The sort of summer transfer windows we are used to at Roma are high on rumour and short on news. Fans pontificate for months about this player and that with discussion revolving around which superstars of the game are available, who we want and who we would turn our noses up at. Of course most never come. The most important off-season recruit of all was Walter Sabatini – the new Director of Football and the one man alive (for the time being) who smokes more than Rosella Sensi. Sabatini had a mandate for change that none of his predecessors could ever have imagined. The proverbial guts were ripped out of our previous starting line-up as good players who had served us well filed out the door and into the dustbin of history. Out went Philippe Mexes, John Arne Riise, Alexander Doni, Jeremy Menez, Mirko Vucinic, Matteo Brighi, Julio Sergio, Marco Borriello, Stefano Okaka, and David Pizarro. In came Jose Angel, Gabriel Heinze, Bojan Krkic, Marteen Stekelenberg, Erik Lamela, Pablo Osvaldo, Miralem Pjanic, Simon Kjaer, Fernando Gago, Fabio Borini and Marquinho (winter). The old era was swept away in one fell swoop by an entire new playing XI of exciting and talented youth.
“Next days I’ll envy you, my dear Romanisti friends from the rest of the world, for not having to suffer the inevitable mocking by “BURINI”” – @CarloRM61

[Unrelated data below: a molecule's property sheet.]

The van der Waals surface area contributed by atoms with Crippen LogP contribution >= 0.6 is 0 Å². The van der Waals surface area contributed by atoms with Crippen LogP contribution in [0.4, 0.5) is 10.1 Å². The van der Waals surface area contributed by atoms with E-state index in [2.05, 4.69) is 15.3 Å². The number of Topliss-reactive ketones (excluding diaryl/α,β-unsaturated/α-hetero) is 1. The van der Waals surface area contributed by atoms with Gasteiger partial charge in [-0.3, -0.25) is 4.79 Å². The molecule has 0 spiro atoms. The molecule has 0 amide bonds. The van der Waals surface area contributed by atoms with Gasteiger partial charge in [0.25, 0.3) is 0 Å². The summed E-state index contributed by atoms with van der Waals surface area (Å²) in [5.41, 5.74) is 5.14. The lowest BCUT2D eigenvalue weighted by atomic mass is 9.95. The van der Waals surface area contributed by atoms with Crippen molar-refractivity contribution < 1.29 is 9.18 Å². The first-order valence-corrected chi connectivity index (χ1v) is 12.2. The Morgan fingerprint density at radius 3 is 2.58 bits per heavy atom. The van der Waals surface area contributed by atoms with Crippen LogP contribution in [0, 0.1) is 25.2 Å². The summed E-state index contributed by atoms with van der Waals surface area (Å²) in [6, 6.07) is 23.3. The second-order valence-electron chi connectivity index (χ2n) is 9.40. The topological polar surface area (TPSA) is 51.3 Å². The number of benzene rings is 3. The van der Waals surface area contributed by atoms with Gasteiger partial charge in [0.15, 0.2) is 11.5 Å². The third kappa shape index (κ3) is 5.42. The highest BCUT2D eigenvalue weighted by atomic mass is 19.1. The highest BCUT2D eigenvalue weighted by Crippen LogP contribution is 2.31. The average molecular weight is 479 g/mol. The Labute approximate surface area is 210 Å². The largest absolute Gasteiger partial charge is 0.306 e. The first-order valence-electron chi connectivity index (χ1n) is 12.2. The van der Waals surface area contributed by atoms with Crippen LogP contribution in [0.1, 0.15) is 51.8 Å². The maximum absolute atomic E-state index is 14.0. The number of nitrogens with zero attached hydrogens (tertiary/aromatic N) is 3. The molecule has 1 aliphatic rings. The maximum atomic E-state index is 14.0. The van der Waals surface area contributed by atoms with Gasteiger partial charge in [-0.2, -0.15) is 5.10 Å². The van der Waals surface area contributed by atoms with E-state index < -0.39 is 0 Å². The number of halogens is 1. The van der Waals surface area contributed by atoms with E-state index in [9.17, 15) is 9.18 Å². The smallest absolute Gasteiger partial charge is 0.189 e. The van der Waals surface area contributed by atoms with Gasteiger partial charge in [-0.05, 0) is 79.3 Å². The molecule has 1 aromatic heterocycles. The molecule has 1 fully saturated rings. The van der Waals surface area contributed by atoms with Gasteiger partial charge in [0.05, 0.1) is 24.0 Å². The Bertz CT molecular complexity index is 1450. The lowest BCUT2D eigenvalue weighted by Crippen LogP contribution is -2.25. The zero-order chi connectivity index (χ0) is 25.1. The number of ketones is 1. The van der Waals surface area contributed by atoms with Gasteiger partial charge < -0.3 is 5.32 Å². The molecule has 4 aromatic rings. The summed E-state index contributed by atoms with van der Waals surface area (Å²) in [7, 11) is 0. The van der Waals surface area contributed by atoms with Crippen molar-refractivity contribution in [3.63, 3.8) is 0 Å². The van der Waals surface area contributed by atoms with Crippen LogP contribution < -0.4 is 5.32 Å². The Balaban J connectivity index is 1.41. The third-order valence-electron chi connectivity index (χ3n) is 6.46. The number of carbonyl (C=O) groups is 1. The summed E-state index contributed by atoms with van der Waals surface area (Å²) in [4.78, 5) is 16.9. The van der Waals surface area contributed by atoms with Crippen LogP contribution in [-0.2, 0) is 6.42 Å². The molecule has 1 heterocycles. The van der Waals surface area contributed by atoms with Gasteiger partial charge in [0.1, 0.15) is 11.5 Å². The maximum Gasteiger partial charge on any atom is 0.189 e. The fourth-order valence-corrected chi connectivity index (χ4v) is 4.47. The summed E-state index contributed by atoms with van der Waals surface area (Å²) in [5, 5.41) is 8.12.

The season began as you would expect with a club that was a blank piece of paper only a few months beforehand. Slowly. But what struck me the most early on was just how little transition there was. Take the round 6 starting line-up that faced Lazio in the first derby della capitale of the season. Only 2 players, De Rossi and Perrotta, had ever experienced a Rome derby before. This was a choice, not a necessity. There were still experienced derby performers on the bench albeit with Totti out injured. This to me was symptomatic of the arguable fact that too much changed too fast. ‘The project’ is a long term one – we all get that, but would it not have been better for long term prospects if new players had played alongside experienced ones? Surely this was an opportunity for the new kids to learn off the old hands and hopefully pick up how to play in this unique environment. The fact that we lost the game was not in itself cause for concern – you win some, you lose some but with an inexperienced defender red carded and penalised, the manner of the defeat made the loss seem all too avoidable.
“ah ah ah ah Totti singing “Tutti al mareeee” (a classic summer song!) LOL!” – @Di_Elle
Come Christmas, our record wasn’t too bad under the circumstances. Won seven, drawn three and lost six. Victories against Atalanta, Napoli and Bologna stood out as good showings and with the last two coming in the previous two matches, we tucked into our Christmas turkey feeling like a corner had been turned. The football was pretty to watch if you like that sort of thing… I myself find good defending pretty to watch. It saddens me that Italy doesn’t seem to produce great defenders anymore – a situation that would have been unthinkable twenty years ago. In 1991/92, the top ten Serie A clubs conceded an average of 32 goals over the course of the season. In 2011/12 it was 43. Roma scored 60 goals this season, only 8 fewer than the champions and 8 more than third placed Udinese. But we conceded 54 to Juventus’ 20 and Udinese’s 35. Pretty football makes you feel great when it’s also winning football, but when my team is losing, the most dazzling passing game on earth makes me feel nothing but sick to my stomach.